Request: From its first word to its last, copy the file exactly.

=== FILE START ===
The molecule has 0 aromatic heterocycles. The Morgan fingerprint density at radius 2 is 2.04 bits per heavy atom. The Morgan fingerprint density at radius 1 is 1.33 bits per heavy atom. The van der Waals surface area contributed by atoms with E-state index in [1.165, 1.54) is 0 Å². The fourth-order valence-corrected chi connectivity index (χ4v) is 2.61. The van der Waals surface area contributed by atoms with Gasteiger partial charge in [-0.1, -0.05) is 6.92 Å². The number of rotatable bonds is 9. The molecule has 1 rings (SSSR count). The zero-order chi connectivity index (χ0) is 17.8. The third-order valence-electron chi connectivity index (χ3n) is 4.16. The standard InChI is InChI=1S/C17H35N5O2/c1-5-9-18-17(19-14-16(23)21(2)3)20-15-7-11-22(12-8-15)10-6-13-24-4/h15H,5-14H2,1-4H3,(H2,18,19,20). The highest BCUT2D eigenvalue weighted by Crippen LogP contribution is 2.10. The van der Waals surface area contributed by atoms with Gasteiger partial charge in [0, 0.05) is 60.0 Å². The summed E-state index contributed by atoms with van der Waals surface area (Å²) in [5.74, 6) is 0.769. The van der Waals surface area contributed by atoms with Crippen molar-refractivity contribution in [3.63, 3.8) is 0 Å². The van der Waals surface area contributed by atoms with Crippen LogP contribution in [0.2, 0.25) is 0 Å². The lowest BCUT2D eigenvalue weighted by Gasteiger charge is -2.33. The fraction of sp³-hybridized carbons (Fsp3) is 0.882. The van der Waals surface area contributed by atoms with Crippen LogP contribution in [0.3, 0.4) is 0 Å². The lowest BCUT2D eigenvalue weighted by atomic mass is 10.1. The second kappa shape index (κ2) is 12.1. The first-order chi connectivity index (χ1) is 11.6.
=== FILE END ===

The molecule has 0 aromatic heterocycles. The Morgan fingerprint density at radius 2 is 2.04 bits per heavy atom. The Morgan fingerprint density at radius 1 is 1.33 bits per heavy atom. The van der Waals surface area contributed by atoms with E-state index in [1.165, 1.54) is 0 Å². The fourth-order valence-corrected chi connectivity index (χ4v) is 2.61. The van der Waals surface area contributed by atoms with Gasteiger partial charge in [-0.1, -0.05) is 6.92 Å². The number of rotatable bonds is 9. The molecule has 1 rings (SSSR count). The zero-order chi connectivity index (χ0) is 17.8. The third-order valence-electron chi connectivity index (χ3n) is 4.16. The standard InChI is InChI=1S/C17H35N5O2/c1-5-9-18-17(19-14-16(23)21(2)3)20-15-7-11-22(12-8-15)10-6-13-24-4/h15H,5-14H2,1-4H3,(H2,18,19,20). The highest BCUT2D eigenvalue weighted by Crippen LogP contribution is 2.10. The van der Waals surface area contributed by atoms with Gasteiger partial charge in [0, 0.05) is 60.0 Å². The summed E-state index contributed by atoms with van der Waals surface area (Å²) in [5.74, 6) is 0.769. The van der Waals surface area contributed by atoms with Crippen molar-refractivity contribution in [3.63, 3.8) is 0 Å². The van der Waals surface area contributed by atoms with Crippen LogP contribution in [0.2, 0.25) is 0 Å². The lowest BCUT2D eigenvalue weighted by Gasteiger charge is -2.33. The fraction of sp³-hybridized carbons (Fsp3) is 0.882. The van der Waals surface area contributed by atoms with Crippen LogP contribution in [0.3, 0.4) is 0 Å². The lowest BCUT2D eigenvalue weighted by atomic mass is 10.1. The second kappa shape index (κ2) is 12.1. The first-order chi connectivity index (χ1) is 11.6.